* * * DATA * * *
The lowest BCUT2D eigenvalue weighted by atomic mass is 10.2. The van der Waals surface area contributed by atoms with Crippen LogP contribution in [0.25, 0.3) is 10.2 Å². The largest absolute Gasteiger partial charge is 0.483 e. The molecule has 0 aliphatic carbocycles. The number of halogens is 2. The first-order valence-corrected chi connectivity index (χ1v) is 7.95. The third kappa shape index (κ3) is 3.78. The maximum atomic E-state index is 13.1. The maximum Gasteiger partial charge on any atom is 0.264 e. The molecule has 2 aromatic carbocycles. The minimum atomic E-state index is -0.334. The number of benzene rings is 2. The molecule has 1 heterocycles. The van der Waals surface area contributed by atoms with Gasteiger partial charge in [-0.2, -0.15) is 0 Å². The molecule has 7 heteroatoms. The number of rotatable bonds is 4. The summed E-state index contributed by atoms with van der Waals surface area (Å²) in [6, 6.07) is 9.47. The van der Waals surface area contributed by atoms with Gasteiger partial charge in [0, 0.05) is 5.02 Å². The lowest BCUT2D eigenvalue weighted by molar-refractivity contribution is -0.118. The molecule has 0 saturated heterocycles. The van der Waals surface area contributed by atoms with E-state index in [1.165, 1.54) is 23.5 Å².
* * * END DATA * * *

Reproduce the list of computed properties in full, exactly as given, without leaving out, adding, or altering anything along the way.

The lowest BCUT2D eigenvalue weighted by atomic mass is 10.2. The van der Waals surface area contributed by atoms with Crippen LogP contribution in [0.25, 0.3) is 10.2 Å². The largest absolute Gasteiger partial charge is 0.483 e. The molecule has 0 aliphatic carbocycles. The number of halogens is 2. The first-order valence-corrected chi connectivity index (χ1v) is 7.95. The third kappa shape index (κ3) is 3.78. The maximum atomic E-state index is 13.1. The maximum Gasteiger partial charge on any atom is 0.264 e. The molecule has 2 aromatic carbocycles. The minimum atomic E-state index is -0.334. The number of benzene rings is 2. The molecule has 1 heterocycles. The van der Waals surface area contributed by atoms with Gasteiger partial charge in [-0.2, -0.15) is 0 Å². The molecule has 7 heteroatoms. The number of rotatable bonds is 4. The summed E-state index contributed by atoms with van der Waals surface area (Å²) in [6, 6.07) is 9.47. The van der Waals surface area contributed by atoms with Gasteiger partial charge in [0, 0.05) is 5.02 Å². The lowest BCUT2D eigenvalue weighted by molar-refractivity contribution is -0.118. The molecule has 0 saturated heterocycles. The van der Waals surface area contributed by atoms with E-state index in [1.165, 1.54) is 23.5 Å².